Dennis Hopper looks at six of his own key roles. Reflections on ''Rebel,'' ''Easy Rider,'' ''Hoosiers'' and more

Rebel Without a Cause (1955)
”[James Dean] was the most exciting actor I’d ever seen, and I became his protégé,” says Dennis Hopper. ”He told me once that you could play Hamlet standing on your hands, eating a carrot, so long as the audience could see your eyes every once in a while and know you were telling the truth.”

Easy Rider (1969)
”We’d gone through the whole ’60s and nobody had made a film about anybody smoking grass without going out and killing a bunch of nurses. I wanted Easy Rider to be a time capsule for people about that period.” Of costar and co-writer Peter Fonda: ”We don’t speak. Too much has happened.”

Apocalypse Now (1979)
Hopper delivered one of screen history’s most mesmerizing depictions of stark raving lunacy. ”There was no f—ing script,” he says. ”The process we went through to get to the end of that movie was unbelievable. We all became animalized. It just turned into this insanity.”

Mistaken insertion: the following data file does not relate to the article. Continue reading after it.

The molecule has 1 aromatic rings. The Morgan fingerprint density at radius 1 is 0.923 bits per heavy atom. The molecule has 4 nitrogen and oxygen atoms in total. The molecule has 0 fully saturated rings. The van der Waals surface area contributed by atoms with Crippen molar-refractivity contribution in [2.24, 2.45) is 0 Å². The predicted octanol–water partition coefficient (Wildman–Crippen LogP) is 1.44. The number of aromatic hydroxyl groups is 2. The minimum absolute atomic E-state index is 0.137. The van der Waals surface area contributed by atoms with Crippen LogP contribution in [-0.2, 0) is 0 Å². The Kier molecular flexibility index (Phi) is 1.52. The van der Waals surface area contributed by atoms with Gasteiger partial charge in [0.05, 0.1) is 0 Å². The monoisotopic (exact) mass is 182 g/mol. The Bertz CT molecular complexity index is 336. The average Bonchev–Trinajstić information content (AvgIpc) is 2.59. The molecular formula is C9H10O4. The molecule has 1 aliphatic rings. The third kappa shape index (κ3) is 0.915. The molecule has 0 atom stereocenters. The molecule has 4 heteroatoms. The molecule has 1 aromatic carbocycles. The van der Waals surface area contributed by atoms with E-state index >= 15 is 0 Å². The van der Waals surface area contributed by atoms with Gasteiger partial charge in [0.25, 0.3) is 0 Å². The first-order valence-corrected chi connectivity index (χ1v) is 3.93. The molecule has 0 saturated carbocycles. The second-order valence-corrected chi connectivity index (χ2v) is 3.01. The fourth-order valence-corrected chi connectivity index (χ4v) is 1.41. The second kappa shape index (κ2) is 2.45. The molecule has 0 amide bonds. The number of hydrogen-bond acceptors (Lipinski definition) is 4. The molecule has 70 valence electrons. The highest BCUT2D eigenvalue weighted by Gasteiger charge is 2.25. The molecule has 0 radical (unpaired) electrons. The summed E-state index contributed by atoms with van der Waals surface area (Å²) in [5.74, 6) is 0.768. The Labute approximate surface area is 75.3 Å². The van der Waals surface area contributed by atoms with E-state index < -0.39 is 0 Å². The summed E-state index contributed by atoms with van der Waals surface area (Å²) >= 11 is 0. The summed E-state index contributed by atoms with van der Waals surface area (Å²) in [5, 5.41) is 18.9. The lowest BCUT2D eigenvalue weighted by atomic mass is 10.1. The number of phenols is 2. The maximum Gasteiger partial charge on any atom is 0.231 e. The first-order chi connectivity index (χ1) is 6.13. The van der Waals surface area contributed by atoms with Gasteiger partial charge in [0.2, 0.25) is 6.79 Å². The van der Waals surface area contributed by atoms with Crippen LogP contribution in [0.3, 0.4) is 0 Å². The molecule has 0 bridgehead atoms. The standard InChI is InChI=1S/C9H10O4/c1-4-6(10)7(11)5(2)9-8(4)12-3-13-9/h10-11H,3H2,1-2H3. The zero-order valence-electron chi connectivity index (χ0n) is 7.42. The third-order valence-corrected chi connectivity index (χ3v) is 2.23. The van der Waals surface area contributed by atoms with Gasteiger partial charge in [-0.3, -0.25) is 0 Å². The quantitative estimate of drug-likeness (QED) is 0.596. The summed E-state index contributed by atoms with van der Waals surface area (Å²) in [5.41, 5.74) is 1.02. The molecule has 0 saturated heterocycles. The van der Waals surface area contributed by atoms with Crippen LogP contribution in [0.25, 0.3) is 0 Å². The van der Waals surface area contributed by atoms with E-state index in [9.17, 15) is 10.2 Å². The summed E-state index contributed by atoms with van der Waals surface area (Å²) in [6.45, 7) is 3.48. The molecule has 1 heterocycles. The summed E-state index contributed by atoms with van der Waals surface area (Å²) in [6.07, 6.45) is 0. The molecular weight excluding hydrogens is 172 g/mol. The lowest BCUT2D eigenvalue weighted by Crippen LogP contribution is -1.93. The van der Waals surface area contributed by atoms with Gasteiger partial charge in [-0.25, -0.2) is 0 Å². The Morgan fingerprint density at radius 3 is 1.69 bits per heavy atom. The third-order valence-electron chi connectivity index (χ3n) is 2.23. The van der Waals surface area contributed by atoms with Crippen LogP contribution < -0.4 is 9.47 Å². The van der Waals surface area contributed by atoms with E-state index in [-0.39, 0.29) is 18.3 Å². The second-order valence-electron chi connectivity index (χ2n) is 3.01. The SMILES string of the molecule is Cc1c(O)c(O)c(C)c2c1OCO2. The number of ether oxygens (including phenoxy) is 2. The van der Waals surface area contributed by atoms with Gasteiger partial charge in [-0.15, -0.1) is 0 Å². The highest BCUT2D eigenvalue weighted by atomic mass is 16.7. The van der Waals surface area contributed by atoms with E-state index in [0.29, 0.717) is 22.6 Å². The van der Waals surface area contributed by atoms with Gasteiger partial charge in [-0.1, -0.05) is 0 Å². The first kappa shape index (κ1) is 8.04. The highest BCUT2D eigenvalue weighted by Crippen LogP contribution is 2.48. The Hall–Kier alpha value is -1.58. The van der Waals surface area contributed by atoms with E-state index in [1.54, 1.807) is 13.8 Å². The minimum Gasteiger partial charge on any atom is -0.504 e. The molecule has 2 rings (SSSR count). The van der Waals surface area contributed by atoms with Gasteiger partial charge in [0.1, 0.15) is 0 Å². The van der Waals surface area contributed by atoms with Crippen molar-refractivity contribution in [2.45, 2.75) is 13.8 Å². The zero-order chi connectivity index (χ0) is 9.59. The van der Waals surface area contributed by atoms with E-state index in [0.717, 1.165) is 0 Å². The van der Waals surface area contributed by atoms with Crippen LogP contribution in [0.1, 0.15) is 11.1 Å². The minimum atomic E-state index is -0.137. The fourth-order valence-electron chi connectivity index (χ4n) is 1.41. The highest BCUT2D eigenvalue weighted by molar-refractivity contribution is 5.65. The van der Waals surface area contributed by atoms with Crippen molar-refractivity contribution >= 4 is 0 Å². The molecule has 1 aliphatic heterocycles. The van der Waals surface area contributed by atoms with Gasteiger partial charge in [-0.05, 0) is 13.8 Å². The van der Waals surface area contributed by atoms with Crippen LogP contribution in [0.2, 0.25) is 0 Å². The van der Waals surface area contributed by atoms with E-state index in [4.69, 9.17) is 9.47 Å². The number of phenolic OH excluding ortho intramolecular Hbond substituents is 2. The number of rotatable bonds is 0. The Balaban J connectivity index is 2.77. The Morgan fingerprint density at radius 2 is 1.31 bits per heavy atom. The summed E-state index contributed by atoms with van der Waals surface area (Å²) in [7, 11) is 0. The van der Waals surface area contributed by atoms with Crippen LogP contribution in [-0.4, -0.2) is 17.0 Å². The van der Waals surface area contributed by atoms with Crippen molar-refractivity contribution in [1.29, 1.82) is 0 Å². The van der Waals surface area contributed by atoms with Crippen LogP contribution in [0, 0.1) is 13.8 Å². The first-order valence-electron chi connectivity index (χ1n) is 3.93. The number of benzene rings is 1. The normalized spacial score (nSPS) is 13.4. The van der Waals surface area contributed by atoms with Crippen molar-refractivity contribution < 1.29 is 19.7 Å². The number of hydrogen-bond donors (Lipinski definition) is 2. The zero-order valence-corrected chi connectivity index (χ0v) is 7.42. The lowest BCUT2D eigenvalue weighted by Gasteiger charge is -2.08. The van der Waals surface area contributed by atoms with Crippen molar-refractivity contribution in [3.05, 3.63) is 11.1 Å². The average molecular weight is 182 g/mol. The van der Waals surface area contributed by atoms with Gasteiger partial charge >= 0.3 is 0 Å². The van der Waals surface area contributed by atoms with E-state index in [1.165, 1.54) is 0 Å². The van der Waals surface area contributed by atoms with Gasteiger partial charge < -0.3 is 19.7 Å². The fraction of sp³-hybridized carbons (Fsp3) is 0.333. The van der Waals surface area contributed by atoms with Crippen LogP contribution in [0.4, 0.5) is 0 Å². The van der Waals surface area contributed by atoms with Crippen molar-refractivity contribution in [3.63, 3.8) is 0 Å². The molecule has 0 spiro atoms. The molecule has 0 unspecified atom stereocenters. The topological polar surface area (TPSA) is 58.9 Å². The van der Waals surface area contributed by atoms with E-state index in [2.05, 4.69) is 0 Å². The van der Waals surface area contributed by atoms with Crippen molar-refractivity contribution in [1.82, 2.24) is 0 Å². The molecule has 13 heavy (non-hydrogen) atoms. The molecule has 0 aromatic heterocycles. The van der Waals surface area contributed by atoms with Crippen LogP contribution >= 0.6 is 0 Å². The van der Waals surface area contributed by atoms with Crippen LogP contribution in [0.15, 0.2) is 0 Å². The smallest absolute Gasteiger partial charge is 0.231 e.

Blue Velvet (1986)
”I was advised by my manager at the time not to do [David Lynch’s] Blue Velvet,” says Hopper. ”He thought there were no redeeming qualities to the character. I said, ‘Well, there’s one redeeming quality and that’s that everybody who’s interested in film will have to see this movie.”’

Hoosiers (1986)
Hopper earned a Best Supporting Actor nod for his turn as an alcoholic high school basketball coach. ”I had just gotten sober, so I had a lot to draw on. It was such an emotionally powerful movie. To this day, when sports teams get down in their morale their coaches play it for them as inspiration.”

Speed (1994)
Hopper’s performance as the mad bus bomber who taunts cop Keanu Reeves (”Pop quiz, hotshot!”) reinforced his status as one of Hollywood’s go-to bad guys. ”Once I got on the set I realized Jan [De Bont] was making a hell of a movie. It had so much energy. It was like a big roller-coaster ride.”